Ciocca, Giuseppe. Gelati. Dolci freddi, rinfreschi, bebite refriger-anti. Milan: 1926.
Cox, J. Stevens. Ice-Creams of Queen Victoria's Reign. St. Peter Port (Guernsey): Toucan Press, 1970.
Eales, Mary. Mrs. Eales' Receipts. London: Meere, 1718.
Emy. L'art de bien faire les glaces d'office. Paris: Le Clerc, 1768.
David, Elizabeth. "Hunt the Ice Cream." Petits propos culinaires 1 (1979): 8–13.
David, Elizabeth. "Fromages glacés and Iced Creams." Petits propos culinaires 2 (1979): 23–35.
Harris, Henry G., and S. P. Borella. All about Ices, Jellies, Creams, and Conserves. London: Maclaren and Sons, 1926.
Marshall, Agnes B. The Book of Ices. London: Marshall's School of Cookery, 1894.
Marshall, Agnes B. Fancy Ices. London: Marshall's School of Cookery, 1922.
Nutt, Frederick. The Complete Confectioner. New York: Richard Scott, 1807.
Parkinson, Eleanor. The Complete Confectioner, Pastry-Cook, and Baker. Philadelphia: Lea and Blanchard, 1844.
Rorer, Sarah Tyson. Mrs. Rorer's Ice Creams, Water Ices, Frozen Puddings. Philadelphia: Arnold and Company, 1913.
Senn, Charles Herman. Ices and How to Make Them. London: Universal Cookery and Food Association, 1900.
Stallings, W. S. Ice Creams and Water Ices in 17th and 18th Century England. London: Prospect Books, 1979. Issued as a supplement to Petits propos culinaires 3.
Williams, Mrs. H. Llewellyn. The Ice Book. Iced Beverages, Ice Creams, and Ices. New York: Wehman, 1891.
William Woys Weaver
Our love affair with ice cream is centuries old. The ancient Greeks, Romans, and Jews were known to chill wines and juices. This practice evolved into fruit ices and, eventually, frozen milk and cream mixtures. In the first century, Emperor Nero reportedly sent messengers to the mountains to collect snow so that his kitchen staff could make concoctions flavored with fruit and honey. Twelve centuries later, Marco Polo introduced Europe to a frozen milk dessert similar to the modern sherbet that he had enjoyed in the Far East. The Italians were especially fond of the frozen confection that by the sixteenth century was being called ice cream. In 1533, the young Italian princess Catherine de Medici went to France as the bride of the future King Henry II. Included in her trousseau were recipes for frozen desserts. The first public sale of ice cream occurred in Paris at the Café Procope in 1670.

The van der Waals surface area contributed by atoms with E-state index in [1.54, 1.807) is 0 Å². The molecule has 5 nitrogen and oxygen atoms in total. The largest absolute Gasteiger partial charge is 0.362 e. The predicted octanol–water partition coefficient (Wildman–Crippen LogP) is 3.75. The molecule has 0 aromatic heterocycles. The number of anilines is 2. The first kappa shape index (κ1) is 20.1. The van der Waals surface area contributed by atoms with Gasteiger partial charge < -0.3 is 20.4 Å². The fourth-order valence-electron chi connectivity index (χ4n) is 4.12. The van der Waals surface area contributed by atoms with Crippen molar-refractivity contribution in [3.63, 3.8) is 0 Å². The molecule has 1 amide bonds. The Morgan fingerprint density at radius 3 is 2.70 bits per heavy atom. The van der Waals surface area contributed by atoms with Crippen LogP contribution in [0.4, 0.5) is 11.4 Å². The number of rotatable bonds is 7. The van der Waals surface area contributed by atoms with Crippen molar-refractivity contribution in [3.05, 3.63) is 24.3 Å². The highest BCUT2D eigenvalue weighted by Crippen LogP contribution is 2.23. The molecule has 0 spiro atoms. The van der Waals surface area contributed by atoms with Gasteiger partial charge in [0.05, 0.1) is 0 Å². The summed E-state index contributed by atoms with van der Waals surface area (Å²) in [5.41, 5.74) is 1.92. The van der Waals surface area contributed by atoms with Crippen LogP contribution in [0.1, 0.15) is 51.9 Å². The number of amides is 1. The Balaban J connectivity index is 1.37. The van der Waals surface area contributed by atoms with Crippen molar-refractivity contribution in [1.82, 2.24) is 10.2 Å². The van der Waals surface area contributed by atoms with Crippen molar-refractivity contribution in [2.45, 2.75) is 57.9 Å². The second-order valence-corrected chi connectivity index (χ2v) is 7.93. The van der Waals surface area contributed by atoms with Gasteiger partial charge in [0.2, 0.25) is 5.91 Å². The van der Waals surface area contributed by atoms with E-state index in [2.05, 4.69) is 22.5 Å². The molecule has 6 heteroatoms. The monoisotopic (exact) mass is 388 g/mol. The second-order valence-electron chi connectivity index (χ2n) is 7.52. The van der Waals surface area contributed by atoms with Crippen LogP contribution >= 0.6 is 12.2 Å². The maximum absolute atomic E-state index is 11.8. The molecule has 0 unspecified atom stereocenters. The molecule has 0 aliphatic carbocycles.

Frozen desserts were also popular in England. Guests at the coronation banquet of Henry V of England in the fourteenth century enjoyed a dessert called cremefrez. By the seventeenth century, Charles I was served creme ice on a regular basis. Eighteen-century English cookbooks contained recipes for ice cream flavored with apricots, violets, rose petals, chocolate, and caramel. Other early flavorings included macaroon and rum. In early America, George Washington and Thomas Jefferson were especially fond of ice cream. Dolley Madison was known to serve it at White House state dinners.